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Area researchers celebrate the first image of a black hole
Katherine Bouman had devoted years to the astonishing quest – to help capture the first image of a massive black hole in a distant galaxy, a blank so dense, no light can escape.
But when the mind-blowing breakthrough finally came, almost a year ago, the discovery had to remain a secret.
So, after the amazing picture was revealed to the world morning, Bouman's excitement spread to what seemed the speed of light.
"We've been busting at the seams of what we've seen, but we had to keep our mouths closed," said Bouman, 29, a MIT graduate student who continued his studies at Harvard-Smithsonian Center for Astrophysics.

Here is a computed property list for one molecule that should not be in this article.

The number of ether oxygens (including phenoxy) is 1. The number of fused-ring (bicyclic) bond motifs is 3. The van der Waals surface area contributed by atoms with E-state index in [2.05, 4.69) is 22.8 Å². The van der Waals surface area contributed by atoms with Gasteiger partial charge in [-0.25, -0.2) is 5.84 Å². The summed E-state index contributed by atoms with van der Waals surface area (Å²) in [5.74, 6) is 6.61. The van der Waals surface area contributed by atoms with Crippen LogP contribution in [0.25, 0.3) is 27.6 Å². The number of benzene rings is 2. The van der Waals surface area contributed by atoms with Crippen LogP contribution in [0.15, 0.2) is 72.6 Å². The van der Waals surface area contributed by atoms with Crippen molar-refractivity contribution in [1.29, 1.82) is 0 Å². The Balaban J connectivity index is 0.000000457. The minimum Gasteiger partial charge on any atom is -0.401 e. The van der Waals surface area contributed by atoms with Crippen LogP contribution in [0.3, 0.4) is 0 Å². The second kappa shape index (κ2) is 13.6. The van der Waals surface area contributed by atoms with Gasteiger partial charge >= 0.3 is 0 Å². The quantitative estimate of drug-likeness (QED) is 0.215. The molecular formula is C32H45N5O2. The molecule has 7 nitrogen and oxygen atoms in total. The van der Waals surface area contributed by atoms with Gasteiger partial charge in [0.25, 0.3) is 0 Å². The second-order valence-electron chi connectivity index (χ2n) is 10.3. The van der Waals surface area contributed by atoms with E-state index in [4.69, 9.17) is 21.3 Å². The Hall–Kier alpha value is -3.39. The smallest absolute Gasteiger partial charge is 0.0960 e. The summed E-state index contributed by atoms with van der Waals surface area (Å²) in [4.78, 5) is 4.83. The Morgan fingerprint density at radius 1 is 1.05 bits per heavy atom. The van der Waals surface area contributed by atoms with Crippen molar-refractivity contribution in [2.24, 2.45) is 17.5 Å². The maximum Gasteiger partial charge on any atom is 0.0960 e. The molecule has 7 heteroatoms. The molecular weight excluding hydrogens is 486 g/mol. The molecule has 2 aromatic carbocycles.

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What she and a large team of scientists from MIT, Harvard and other universities had seen was the first image of a cosmic black hole 53 million light-years away, a time-wasting and merry mystery of the universe whose existence Albert Einstein had suggested for a century ago.
The project was directed by Sheperd Doeleman, a senior researcher at the Harvard Smithsonian Center for Astrophysics.
"We've taken the first picture of a black hole – a disposable door out of our universe," Doeleman said.